Another down I had stems from Mission design. While the level design and the open-world are exceptional, the missions, themselves, can feel very formulaic and repetitive. Often times, you’d start a mission by running in, shooting members of the enemy faction, eliminating them, move to the next stage, eliminate faction members, move to another stage, eliminate faction members, find the macguffin, eliminate another onslaught of faction members, which will include at least 1 Gold Tier enemy. Fight more faction members on the way out and then exit the mission area. That’s the concept for nearly every single mission, and it does get tiresome, at times, especially if you’re running solo.
Massive Gameplay Improvements in a Difficult Environment
I believe the best thing about The Division 2 is how Massive Entertainment took what they learned from the first Division and advanced, on exponentially. The fighting mechanics just feel so much smoother. Each weapon feels differently, the specialty weapons have variety and use. There were no unnecessary items. Nothing that was there just for the sake of being there. Every weapon, specialty weapon, armor piece, etc has their own distinct look and purpose.
It’s fantastic that the mechanics have improved so much, because The Division 2 is actually very challenging game. If you’re underleveled, the game will punish you for it. If you don’t use proper combat strategy (like me), the game will punish you for it. If you team up with a friend who is about 6 levels higher than you, the game will punish both of you for it, by putting enemies within 5 levels under the highest level, in your path.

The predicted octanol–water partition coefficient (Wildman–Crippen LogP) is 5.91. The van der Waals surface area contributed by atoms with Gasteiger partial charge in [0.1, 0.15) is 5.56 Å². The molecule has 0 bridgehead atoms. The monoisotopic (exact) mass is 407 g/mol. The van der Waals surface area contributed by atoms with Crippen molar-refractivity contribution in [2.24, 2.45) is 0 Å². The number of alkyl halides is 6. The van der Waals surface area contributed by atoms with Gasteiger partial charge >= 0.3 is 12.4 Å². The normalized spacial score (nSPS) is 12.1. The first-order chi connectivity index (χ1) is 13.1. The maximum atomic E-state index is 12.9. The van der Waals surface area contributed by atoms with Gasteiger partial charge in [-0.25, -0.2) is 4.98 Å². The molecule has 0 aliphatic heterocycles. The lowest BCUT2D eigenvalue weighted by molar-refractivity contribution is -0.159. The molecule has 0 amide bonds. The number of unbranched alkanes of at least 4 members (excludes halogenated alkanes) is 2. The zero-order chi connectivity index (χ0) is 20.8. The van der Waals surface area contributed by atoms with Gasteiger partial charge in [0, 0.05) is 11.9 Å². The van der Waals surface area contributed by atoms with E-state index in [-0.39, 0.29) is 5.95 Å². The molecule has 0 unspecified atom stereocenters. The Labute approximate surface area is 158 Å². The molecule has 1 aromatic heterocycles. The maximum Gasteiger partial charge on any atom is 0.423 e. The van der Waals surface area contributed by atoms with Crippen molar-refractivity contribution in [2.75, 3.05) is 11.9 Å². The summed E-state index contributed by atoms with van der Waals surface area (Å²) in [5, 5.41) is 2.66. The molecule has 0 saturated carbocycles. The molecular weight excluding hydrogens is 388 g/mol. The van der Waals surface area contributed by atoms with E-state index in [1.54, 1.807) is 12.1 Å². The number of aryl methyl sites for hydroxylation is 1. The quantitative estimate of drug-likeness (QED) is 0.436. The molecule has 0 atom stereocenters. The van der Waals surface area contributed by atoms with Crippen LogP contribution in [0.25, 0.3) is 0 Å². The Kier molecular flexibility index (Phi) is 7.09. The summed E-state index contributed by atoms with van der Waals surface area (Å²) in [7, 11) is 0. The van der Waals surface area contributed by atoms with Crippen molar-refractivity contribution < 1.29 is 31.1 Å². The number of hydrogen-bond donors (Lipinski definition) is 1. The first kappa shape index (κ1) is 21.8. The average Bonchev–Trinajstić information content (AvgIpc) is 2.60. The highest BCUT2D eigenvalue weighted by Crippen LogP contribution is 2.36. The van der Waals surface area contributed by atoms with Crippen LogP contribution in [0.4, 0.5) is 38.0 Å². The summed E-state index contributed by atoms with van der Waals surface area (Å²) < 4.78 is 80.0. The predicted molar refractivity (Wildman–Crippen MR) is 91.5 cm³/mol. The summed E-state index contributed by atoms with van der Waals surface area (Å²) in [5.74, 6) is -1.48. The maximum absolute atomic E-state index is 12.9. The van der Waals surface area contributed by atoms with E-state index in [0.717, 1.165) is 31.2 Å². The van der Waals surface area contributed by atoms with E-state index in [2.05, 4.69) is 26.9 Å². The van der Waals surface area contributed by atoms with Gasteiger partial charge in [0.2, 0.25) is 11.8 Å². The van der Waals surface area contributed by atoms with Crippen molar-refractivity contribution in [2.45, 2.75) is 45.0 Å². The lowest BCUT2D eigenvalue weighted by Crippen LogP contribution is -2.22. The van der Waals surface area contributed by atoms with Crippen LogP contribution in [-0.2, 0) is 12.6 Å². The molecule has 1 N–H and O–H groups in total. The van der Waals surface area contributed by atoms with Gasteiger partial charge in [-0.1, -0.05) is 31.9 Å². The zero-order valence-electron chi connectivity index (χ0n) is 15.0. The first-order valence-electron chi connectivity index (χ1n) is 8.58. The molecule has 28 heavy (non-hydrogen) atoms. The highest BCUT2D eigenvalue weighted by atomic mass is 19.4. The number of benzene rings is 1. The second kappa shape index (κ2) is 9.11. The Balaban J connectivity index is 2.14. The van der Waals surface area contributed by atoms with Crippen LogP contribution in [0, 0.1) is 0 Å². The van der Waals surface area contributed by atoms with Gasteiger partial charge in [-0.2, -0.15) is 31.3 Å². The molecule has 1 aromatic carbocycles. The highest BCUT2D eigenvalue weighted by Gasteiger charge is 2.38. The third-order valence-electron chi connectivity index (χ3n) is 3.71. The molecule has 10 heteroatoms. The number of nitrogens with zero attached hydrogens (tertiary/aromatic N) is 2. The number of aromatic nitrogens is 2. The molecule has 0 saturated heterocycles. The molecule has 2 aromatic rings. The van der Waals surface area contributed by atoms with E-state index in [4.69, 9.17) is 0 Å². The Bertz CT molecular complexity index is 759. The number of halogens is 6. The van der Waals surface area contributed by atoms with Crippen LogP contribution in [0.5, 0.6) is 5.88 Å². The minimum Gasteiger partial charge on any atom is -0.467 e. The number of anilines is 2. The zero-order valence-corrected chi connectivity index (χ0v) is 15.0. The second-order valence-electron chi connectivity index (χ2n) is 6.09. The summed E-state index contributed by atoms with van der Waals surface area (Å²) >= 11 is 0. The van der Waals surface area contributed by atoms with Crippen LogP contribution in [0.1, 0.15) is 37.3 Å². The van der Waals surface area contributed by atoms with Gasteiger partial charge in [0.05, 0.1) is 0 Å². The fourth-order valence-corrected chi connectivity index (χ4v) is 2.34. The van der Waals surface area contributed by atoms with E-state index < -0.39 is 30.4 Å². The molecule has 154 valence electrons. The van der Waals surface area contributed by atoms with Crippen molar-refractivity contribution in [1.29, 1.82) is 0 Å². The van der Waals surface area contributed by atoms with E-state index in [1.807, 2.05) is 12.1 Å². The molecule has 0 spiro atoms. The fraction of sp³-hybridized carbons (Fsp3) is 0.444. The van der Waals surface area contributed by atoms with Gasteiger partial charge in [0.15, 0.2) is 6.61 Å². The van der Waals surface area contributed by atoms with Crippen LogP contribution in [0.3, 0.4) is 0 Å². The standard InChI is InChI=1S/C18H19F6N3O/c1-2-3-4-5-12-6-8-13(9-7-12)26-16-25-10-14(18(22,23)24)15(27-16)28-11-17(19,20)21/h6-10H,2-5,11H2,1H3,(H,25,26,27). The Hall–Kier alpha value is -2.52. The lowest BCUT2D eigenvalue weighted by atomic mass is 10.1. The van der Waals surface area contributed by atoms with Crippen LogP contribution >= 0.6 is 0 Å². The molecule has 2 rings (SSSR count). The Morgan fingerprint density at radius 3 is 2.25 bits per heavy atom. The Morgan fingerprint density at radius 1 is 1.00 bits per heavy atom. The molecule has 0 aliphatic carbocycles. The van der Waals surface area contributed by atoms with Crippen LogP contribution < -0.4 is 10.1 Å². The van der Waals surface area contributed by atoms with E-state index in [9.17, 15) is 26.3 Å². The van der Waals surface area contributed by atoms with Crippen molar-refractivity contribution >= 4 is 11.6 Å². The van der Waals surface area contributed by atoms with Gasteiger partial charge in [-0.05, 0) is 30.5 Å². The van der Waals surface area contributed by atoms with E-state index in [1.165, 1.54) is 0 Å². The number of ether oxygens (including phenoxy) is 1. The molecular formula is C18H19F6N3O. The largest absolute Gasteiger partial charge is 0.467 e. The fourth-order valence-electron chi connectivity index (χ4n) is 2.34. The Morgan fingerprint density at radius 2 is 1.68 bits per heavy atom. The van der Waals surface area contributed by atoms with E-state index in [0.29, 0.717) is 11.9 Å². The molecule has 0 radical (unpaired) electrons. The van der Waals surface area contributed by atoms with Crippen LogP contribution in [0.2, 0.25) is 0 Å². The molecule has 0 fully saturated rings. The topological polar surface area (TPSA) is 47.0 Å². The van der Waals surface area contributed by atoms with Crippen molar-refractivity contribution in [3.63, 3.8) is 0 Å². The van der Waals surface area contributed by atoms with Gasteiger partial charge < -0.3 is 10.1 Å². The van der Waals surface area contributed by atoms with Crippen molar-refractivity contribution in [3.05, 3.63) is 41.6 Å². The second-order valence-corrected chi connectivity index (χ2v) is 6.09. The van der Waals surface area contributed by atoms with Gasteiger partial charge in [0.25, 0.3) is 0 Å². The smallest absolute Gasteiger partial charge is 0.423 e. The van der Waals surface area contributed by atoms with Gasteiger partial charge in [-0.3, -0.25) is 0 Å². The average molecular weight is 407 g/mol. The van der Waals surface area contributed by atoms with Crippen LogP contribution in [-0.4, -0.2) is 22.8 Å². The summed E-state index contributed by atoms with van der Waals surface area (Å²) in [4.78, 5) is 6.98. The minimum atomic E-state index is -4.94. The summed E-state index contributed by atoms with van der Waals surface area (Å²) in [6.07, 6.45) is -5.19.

That said, if you’re tactical and coordinated, you can get out of almost every situation. In fact, that’s where a lot of the fun of the Division 2 stems from, being creative in your victories.
One of the features that’s really improved is matchmaking. I was blown away by how easy it was to call for backup and bring in other agents to help finish a mission. Often times when I was getting wrecked by overpowered factions, I’d simply request help and other gamers would come to my rescue and help me with more missions. The advances to matchmaking were quite impressive.
Overall, the advancements and innovation far outweigh the downsides to Tom Clancy’s The Division 2. It’s the looter shooter we craved it to be since the first Division released, but to a whole other level. I certainly wish we’d get more story, something to follow, something to yearn for the next chapter. If it’s in the cards, great, but if not, The Division 2 has enough going for it to keep us coming back for more.